(Frontiers Media S.A., 2021-10-21) Proulx, Jessica; Park, InWoo; Borgmann, Kathleen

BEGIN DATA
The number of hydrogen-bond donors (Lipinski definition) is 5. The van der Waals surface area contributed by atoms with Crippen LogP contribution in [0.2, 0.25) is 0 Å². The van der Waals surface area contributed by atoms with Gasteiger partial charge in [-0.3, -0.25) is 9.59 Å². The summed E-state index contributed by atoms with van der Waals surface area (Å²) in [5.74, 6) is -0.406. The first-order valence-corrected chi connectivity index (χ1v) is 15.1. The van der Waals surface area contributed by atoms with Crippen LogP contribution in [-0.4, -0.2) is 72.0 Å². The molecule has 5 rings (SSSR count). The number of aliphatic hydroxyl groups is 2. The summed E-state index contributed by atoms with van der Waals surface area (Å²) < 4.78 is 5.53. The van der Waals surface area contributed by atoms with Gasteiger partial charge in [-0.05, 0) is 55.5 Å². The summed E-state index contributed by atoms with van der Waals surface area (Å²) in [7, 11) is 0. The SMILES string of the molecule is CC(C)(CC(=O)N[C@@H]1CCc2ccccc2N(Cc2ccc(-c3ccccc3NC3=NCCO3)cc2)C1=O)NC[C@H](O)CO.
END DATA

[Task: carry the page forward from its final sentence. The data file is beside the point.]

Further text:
The endoplasmic reticulum (ER) is a multifunctional organelle and serves as the primary site for intracellular calcium storage, lipid biogenesis, protein synthesis, and quality control. Mitochondria are responsible for producing the majority of cellular energy required for cell survival and function and are integral for many metabolic and signaling processes. Mitochondria-associated ER membranes (MAMs) are direct contact sites between the ER and mitochondria that serve as platforms to coordinate fundamental cellular processes such as mitochondrial dynamics and bioenergetics, calcium and lipid homeostasis, autophagy, apoptosis, inflammation, and intracellular stress responses. Given the importance of MAM-mediated mechanisms in regulating cellular fate and function, MAMs are now known as key molecular and cellular hubs underlying disease pathology. Notably, neurons are uniquely susceptible to mitochondrial dysfunction and intracellular stress, which highlights the importance of MAMs as potential targets to manipulate MAM-associated mechanisms. However, whether altered MAM communication and connectivity are causative agents or compensatory mechanisms in disease development and progression remains elusive. Regardless, exploration is warranted to determine if MAMs are therapeutically targetable to combat neurodegeneration. Here, we review key MAM interactions and proteins both in vitro and in vivo models of Alzheimer's disease, Parkinson's disease, and amyotrophic lateral sclerosis. We further discuss implications of MAMs in HIV-associated neurocognitive disorders (HAND), as MAMs have not yet been explored in this neuropathology. These perspectives specifically focus on mitochondrial dysfunction, calcium dysregulation and ER stress as notable MAM-mediated mechanisms underlying HAND pathology. Finally, we discuss potential targets to manipulate MAM function as a therapeutic intervention against neurodegeneration. Future investigations are warranted to better understand the interplay and therapeutic application of MAMs in glial dysfunction and neurotoxicity.